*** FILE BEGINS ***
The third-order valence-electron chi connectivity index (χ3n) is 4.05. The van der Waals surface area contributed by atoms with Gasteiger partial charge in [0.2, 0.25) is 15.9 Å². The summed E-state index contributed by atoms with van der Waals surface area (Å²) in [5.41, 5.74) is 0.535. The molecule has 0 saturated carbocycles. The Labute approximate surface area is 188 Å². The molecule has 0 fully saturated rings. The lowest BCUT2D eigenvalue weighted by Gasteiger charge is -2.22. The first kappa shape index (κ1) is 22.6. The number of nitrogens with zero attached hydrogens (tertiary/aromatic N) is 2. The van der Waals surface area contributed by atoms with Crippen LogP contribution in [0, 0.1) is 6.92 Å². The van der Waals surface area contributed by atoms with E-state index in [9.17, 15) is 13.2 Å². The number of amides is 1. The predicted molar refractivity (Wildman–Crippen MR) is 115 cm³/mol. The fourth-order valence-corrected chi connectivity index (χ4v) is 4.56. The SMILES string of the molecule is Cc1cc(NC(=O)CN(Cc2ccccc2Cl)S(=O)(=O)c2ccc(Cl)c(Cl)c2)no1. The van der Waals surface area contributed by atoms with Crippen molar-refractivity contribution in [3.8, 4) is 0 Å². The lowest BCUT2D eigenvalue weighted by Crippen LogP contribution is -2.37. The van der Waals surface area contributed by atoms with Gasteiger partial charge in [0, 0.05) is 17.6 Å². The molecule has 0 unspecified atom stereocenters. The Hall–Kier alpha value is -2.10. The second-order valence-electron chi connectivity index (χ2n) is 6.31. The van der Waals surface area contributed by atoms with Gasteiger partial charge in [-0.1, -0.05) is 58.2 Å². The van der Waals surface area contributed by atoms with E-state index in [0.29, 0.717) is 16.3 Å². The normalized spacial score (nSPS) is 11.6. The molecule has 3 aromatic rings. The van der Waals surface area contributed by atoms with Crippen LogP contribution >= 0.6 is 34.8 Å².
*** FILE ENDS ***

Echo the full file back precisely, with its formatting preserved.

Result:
The third-order valence-electron chi connectivity index (χ3n) is 4.05. The van der Waals surface area contributed by atoms with Gasteiger partial charge in [0.2, 0.25) is 15.9 Å². The summed E-state index contributed by atoms with van der Waals surface area (Å²) in [5.41, 5.74) is 0.535. The molecule has 0 saturated carbocycles. The Labute approximate surface area is 188 Å². The molecule has 0 fully saturated rings. The lowest BCUT2D eigenvalue weighted by Gasteiger charge is -2.22. The first kappa shape index (κ1) is 22.6. The number of nitrogens with zero attached hydrogens (tertiary/aromatic N) is 2. The van der Waals surface area contributed by atoms with Crippen LogP contribution in [0, 0.1) is 6.92 Å². The van der Waals surface area contributed by atoms with E-state index in [9.17, 15) is 13.2 Å². The number of amides is 1. The predicted molar refractivity (Wildman–Crippen MR) is 115 cm³/mol. The fourth-order valence-corrected chi connectivity index (χ4v) is 4.56. The SMILES string of the molecule is Cc1cc(NC(=O)CN(Cc2ccccc2Cl)S(=O)(=O)c2ccc(Cl)c(Cl)c2)no1. The van der Waals surface area contributed by atoms with Crippen molar-refractivity contribution in [3.8, 4) is 0 Å². The lowest BCUT2D eigenvalue weighted by Crippen LogP contribution is -2.37. The van der Waals surface area contributed by atoms with Gasteiger partial charge in [0, 0.05) is 17.6 Å². The molecule has 0 unspecified atom stereocenters. The Hall–Kier alpha value is -2.10. The second-order valence-electron chi connectivity index (χ2n) is 6.31. The van der Waals surface area contributed by atoms with Gasteiger partial charge in [-0.1, -0.05) is 58.2 Å². The van der Waals surface area contributed by atoms with E-state index in [0.29, 0.717) is 16.3 Å². The normalized spacial score (nSPS) is 11.6. The molecule has 3 aromatic rings. The van der Waals surface area contributed by atoms with Crippen LogP contribution >= 0.6 is 34.8 Å².